Edward Bayley, Bronek M. Boszczyk, Reuben Soh Chee Cheong, Abhishek Srivastava
January 2015, Volume 24, Issue 1, pp 162 - 167 Grand Rounds Read Full Article 10.1007/s00586-014-3398-4
First Online: 01 July 2014
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Major neurological deficit following anterior cervical decompression and fusion (ACDF) is a rare event, with incidences of up to 0.2 % now reported. Post-operative MRI is mandatory to assess for ongoing compression of the cord. In the past, the deficit has often been attributed to oedema or overzealous intra-operative manipulation of the cord. Reperfusion injury is a more recent concept. We describe a case of acute cervical disc prolapse with progressive neurology, and the difficult decision making one is faced with when the neurological deficit continues to deteriorate post ACDF.
Materials and methods
A 30-year-old male was referred from the Emergency Department with acute left arm paraesthesia and left leg weakness. A cerebrovascular accident was ruled-out with a CT of the brain, and later an MRI of the cervical spine revealed a large C6/7 disc prolapse with significant compression of the spinal cord. A C6/7 ACDF was performed, but post-operatively the patient could no longer move his lower limbs. An urgent MRI was obtained which showed removal of the disc fragment, cord signal changes and the suggestion of ongoing cord compression. In part, this was due to his narrow cervical canal. The decision was made to proceed to posterior decompression and stabilisation, although cord reperfusion injury was one of the differential diagnoses considered at this stage.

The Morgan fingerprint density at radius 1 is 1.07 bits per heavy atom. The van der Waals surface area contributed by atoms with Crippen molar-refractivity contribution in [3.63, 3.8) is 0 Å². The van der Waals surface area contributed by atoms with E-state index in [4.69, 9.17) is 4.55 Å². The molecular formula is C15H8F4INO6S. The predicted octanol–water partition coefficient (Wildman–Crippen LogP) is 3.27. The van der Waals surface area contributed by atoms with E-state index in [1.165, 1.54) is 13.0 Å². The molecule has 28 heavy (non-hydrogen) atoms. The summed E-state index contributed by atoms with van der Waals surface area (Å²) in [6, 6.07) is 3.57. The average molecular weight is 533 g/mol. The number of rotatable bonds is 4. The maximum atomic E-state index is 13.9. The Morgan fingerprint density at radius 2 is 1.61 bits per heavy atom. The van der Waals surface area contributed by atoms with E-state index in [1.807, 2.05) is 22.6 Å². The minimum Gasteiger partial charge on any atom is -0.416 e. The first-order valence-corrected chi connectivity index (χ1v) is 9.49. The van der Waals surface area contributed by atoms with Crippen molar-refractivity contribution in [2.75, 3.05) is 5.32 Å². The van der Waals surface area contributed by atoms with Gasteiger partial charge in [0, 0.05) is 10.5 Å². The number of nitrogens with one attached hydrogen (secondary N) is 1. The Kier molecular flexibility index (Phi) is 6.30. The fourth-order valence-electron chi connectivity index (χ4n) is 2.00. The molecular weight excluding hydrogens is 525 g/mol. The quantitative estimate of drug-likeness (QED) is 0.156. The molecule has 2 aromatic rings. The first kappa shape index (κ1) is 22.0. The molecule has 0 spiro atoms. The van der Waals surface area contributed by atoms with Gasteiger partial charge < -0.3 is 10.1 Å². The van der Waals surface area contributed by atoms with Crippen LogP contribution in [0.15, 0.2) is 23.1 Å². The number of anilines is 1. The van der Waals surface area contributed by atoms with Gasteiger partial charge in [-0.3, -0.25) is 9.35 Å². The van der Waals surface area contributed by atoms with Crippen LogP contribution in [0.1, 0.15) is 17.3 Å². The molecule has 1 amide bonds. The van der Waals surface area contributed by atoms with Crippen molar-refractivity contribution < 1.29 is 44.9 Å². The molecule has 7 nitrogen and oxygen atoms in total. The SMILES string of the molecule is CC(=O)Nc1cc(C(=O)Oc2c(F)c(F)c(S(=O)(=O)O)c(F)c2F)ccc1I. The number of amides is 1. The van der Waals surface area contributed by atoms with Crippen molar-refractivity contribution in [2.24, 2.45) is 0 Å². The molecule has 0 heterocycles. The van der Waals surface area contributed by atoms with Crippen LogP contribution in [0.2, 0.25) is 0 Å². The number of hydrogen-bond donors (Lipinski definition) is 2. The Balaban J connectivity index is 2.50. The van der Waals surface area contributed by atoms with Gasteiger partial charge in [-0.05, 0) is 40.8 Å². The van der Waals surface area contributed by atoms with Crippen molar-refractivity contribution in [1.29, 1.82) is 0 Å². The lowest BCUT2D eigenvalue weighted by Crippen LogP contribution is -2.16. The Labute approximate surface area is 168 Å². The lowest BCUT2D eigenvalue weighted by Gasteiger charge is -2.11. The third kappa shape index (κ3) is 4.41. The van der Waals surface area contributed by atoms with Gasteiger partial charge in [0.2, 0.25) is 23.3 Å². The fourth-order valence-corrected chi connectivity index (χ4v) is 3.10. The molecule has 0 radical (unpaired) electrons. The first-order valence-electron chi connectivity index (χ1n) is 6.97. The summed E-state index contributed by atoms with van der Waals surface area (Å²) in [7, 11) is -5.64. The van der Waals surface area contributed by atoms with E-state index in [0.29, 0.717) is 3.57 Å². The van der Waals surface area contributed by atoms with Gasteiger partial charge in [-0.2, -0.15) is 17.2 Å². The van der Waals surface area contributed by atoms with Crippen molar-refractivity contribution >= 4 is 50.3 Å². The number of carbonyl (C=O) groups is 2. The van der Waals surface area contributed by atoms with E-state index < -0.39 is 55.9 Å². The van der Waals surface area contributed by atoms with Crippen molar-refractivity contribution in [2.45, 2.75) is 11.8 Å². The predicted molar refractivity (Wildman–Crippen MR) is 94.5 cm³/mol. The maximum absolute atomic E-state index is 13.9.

Post-operatively the patient’s neurology started to improve over the next 48 h. He was discharged from in-patient rehabilitation at 2 months post-surgery and by 3 months he had returned to work. Latest follow-up revealed normal function with only mild paraesthesia in the T1 dermatome of his left arm.
The management of patients in whom a neurological deficit has increased post-operatively is difficult. Urgent MRI scan is mandatory to assess for epidural haematoma which may need further decompression. Cord reperfusion injury is a diagnosis of exclusion. The difficulty the clinician faces is in interpreting the MRI for ‘acceptable’ decompression, and therefore excluding the need for further surgery.
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